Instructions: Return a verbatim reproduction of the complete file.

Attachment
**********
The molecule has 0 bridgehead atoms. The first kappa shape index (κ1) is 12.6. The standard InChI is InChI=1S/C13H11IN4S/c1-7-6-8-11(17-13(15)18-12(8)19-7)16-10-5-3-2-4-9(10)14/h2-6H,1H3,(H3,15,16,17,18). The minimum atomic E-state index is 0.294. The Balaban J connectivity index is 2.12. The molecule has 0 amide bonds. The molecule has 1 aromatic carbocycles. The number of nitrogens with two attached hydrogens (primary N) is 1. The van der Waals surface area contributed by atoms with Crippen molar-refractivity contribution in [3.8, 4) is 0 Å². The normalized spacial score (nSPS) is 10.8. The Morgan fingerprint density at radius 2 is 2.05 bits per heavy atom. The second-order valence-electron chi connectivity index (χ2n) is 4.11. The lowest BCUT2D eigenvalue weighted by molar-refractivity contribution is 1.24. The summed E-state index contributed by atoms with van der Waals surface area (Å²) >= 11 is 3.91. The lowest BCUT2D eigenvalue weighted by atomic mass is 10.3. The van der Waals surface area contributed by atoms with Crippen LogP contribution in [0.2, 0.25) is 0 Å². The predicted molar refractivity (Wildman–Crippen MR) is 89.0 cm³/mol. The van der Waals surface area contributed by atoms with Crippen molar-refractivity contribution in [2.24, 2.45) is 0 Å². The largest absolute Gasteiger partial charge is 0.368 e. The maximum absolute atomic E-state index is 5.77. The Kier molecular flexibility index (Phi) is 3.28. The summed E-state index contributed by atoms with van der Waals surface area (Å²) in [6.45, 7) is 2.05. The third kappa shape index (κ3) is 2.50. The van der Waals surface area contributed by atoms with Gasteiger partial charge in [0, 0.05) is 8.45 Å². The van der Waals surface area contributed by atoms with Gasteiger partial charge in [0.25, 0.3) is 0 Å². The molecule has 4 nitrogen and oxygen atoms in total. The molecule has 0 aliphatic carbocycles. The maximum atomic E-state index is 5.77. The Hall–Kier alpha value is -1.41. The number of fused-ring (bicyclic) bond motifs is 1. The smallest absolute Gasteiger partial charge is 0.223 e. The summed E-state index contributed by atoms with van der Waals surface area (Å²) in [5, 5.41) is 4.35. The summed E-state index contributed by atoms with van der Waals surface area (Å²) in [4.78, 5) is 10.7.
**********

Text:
The molecule has 0 bridgehead atoms. The first kappa shape index (κ1) is 12.6. The standard InChI is InChI=1S/C13H11IN4S/c1-7-6-8-11(17-13(15)18-12(8)19-7)16-10-5-3-2-4-9(10)14/h2-6H,1H3,(H3,15,16,17,18). The minimum atomic E-state index is 0.294. The Balaban J connectivity index is 2.12. The molecule has 0 amide bonds. The molecule has 1 aromatic carbocycles. The number of nitrogens with two attached hydrogens (primary N) is 1. The van der Waals surface area contributed by atoms with Crippen molar-refractivity contribution in [3.8, 4) is 0 Å². The normalized spacial score (nSPS) is 10.8. The Morgan fingerprint density at radius 2 is 2.05 bits per heavy atom. The second-order valence-electron chi connectivity index (χ2n) is 4.11. The lowest BCUT2D eigenvalue weighted by molar-refractivity contribution is 1.24. The summed E-state index contributed by atoms with van der Waals surface area (Å²) >= 11 is 3.91. The lowest BCUT2D eigenvalue weighted by atomic mass is 10.3. The van der Waals surface area contributed by atoms with Crippen LogP contribution in [0.2, 0.25) is 0 Å². The predicted molar refractivity (Wildman–Crippen MR) is 89.0 cm³/mol. The van der Waals surface area contributed by atoms with Crippen molar-refractivity contribution in [2.24, 2.45) is 0 Å². The largest absolute Gasteiger partial charge is 0.368 e. The maximum absolute atomic E-state index is 5.77. The Kier molecular flexibility index (Phi) is 3.28. The summed E-state index contributed by atoms with van der Waals surface area (Å²) in [6.45, 7) is 2.05. The third kappa shape index (κ3) is 2.50. The van der Waals surface area contributed by atoms with Gasteiger partial charge in [0, 0.05) is 8.45 Å². The van der Waals surface area contributed by atoms with Gasteiger partial charge in [0.25, 0.3) is 0 Å². The molecule has 4 nitrogen and oxygen atoms in total. The molecule has 0 aliphatic carbocycles. The maximum atomic E-state index is 5.77. The Hall–Kier alpha value is -1.41. The number of fused-ring (bicyclic) bond motifs is 1. The smallest absolute Gasteiger partial charge is 0.223 e. The summed E-state index contributed by atoms with van der Waals surface area (Å²) in [5, 5.41) is 4.35. The summed E-state index contributed by atoms with van der Waals surface area (Å²) in [4.78, 5) is 10.7.